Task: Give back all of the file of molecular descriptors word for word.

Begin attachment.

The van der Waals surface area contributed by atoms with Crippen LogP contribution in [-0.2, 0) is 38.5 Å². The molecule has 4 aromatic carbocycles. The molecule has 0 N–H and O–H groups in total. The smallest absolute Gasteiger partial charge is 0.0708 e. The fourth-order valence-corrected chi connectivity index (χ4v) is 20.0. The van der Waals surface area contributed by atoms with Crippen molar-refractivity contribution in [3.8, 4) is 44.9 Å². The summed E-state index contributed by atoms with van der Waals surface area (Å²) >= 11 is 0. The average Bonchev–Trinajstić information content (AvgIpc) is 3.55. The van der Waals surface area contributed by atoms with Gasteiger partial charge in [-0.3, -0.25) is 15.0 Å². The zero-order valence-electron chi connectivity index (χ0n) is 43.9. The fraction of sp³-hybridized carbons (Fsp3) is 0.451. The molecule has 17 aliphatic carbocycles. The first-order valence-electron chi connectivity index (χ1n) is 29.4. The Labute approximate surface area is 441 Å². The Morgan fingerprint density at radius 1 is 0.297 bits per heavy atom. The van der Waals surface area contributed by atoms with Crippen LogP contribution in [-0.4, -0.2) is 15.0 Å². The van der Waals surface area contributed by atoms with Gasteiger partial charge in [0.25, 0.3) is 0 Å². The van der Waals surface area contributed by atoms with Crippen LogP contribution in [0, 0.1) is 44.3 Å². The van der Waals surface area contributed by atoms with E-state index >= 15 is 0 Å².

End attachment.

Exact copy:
The van der Waals surface area contributed by atoms with Crippen LogP contribution in [-0.2, 0) is 38.5 Å². The molecule has 4 aromatic carbocycles. The molecule has 0 N–H and O–H groups in total. The smallest absolute Gasteiger partial charge is 0.0708 e. The fourth-order valence-corrected chi connectivity index (χ4v) is 20.0. The van der Waals surface area contributed by atoms with Crippen molar-refractivity contribution in [3.8, 4) is 44.9 Å². The summed E-state index contributed by atoms with van der Waals surface area (Å²) >= 11 is 0. The average Bonchev–Trinajstić information content (AvgIpc) is 3.55. The van der Waals surface area contributed by atoms with Gasteiger partial charge in [-0.3, -0.25) is 15.0 Å². The zero-order valence-electron chi connectivity index (χ0n) is 43.9. The fraction of sp³-hybridized carbons (Fsp3) is 0.451. The molecule has 17 aliphatic carbocycles. The first-order valence-electron chi connectivity index (χ1n) is 29.4. The Labute approximate surface area is 441 Å². The Morgan fingerprint density at radius 1 is 0.297 bits per heavy atom. The van der Waals surface area contributed by atoms with Crippen LogP contribution in [-0.4, -0.2) is 15.0 Å². The van der Waals surface area contributed by atoms with Gasteiger partial charge in [0.25, 0.3) is 0 Å². The van der Waals surface area contributed by atoms with Crippen LogP contribution in [0, 0.1) is 44.3 Å². The van der Waals surface area contributed by atoms with E-state index >= 15 is 0 Å².